Addiction can have a devastating effect on families, and on children in particular. Younger children experience confusion and feelings of guilt when a parent is suffering from addiction. Many believe the way their parent is behaving is a result of something that they did, and they will suffer anguish and anxiety at the thought that they are to blame.
Older children, however, understand addiction a bit better but may struggle to comprehend why their parent continues to drink/take drugs when doing so is having such a devastating impact on everyone. It is difficult for adults to understand how addiction works; imagine what its like for kids? In their mind, the addicted parent should just stop drinking or stop taking drugs and then everything will get back to the way it used to be. Unfortunately, it is never that simple.
Rebuilding Trust with Children in Recovery
If you are a parent that has been through a programme of recovery and are now back at home, you may be expecting your children to be delighted that you have finally kicked your habit. However, do not be surprised if your kids seem angry or resentful towards you. Remember that they have had a lot to deal with while you were addicted, and they could be harbouring a lot of anger and confusion. This could be a direct result of your addiction, or it could be from the fact that you are spending so much time focusing on your recovery now, and your inattention hurts them.
Hiding True Feelings
Children and teenagers generally do not tell their parents everything that goes on in their lives or their heads. Nevertheless, children of addicts have probably learned to keep their true feelings hidden and have picked up some of your old habits, including dishonesty. Trying to hide feelings and act as if everything is fine can take its toll, however, and this can result in children lashing out or becoming angry. You need to remember that your kids are hurting, and it may take some time before they can trust you again.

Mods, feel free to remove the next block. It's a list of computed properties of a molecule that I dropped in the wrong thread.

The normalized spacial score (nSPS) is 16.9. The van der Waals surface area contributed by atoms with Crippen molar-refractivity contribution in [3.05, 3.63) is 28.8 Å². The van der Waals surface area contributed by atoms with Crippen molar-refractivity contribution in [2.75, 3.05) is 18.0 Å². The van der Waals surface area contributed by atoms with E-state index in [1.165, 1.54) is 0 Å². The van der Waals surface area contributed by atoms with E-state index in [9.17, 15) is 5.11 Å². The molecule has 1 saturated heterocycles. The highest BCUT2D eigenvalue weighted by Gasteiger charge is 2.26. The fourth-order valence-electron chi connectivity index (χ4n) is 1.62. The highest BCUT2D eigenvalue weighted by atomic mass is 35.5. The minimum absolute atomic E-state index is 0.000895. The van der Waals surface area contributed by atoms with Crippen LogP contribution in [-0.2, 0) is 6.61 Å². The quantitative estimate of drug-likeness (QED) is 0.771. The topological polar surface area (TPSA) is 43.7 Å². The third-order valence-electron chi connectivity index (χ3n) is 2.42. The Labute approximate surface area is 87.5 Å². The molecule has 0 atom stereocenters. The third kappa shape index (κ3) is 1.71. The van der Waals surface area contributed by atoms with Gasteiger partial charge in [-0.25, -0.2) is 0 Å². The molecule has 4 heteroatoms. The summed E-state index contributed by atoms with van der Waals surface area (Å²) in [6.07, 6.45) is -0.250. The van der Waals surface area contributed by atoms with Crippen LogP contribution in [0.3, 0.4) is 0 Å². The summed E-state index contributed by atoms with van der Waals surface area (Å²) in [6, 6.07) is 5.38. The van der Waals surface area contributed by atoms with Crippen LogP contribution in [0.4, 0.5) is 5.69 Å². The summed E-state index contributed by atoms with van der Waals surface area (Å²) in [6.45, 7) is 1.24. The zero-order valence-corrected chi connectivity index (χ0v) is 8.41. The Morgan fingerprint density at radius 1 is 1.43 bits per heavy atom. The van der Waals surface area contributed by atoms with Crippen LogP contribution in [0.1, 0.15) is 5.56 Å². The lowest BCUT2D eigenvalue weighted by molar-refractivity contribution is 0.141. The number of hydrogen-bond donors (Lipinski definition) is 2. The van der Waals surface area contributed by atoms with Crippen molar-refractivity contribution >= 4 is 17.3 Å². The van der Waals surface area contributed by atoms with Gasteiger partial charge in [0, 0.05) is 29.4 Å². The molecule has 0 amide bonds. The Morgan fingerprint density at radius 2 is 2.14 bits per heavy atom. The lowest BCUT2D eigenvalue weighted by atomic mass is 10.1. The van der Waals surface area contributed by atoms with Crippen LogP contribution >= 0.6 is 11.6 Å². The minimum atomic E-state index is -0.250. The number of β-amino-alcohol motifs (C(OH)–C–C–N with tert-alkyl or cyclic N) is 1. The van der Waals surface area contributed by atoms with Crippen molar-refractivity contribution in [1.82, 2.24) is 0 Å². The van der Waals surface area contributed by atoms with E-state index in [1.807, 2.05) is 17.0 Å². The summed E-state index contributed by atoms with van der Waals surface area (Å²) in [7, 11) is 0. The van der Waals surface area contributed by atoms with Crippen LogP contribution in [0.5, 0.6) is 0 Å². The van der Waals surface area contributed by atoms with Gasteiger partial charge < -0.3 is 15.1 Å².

It is important to be honest with your children about what you are dealing with. No matter what age they are, they deserve some sort of explanation as to what is going on. Try to give your child some understanding of what addiction means and how it is an illness that caused you to act in a way you would not usually act. For older children, you can find some literature that they can read that will help them to see that you were ill and could not control your behaviour.
Try not to make unrealistic promises because your kids are unlikely to believe them, but if they do, you could be setting them up for more heartbreak. You probably made many promises to them while you were addicted that were never kept.
Above all, reassure your children that your addiction had nothing to do with them. They need to hear from you that they were not the reason you became addicted. You should also give them some assurance that you are going to work hard to stay sober and enjoy life with them. Tell them that they are not to blame for feeling angry and that you understand their feelings. Ask them to let you know how they really feel no matter how angry they are. They may need to get these feelings off their chest before they can begin to move on.
And make sure they know that addiction is nothing to be ashamed of. It is an illness just like the flu or chicken pox are illnesses. You had no control over it, and you are working hard to get better.
Remember to be patient with your children and they will gradually begin to see a change in you. They can then start to learn how to trust you again.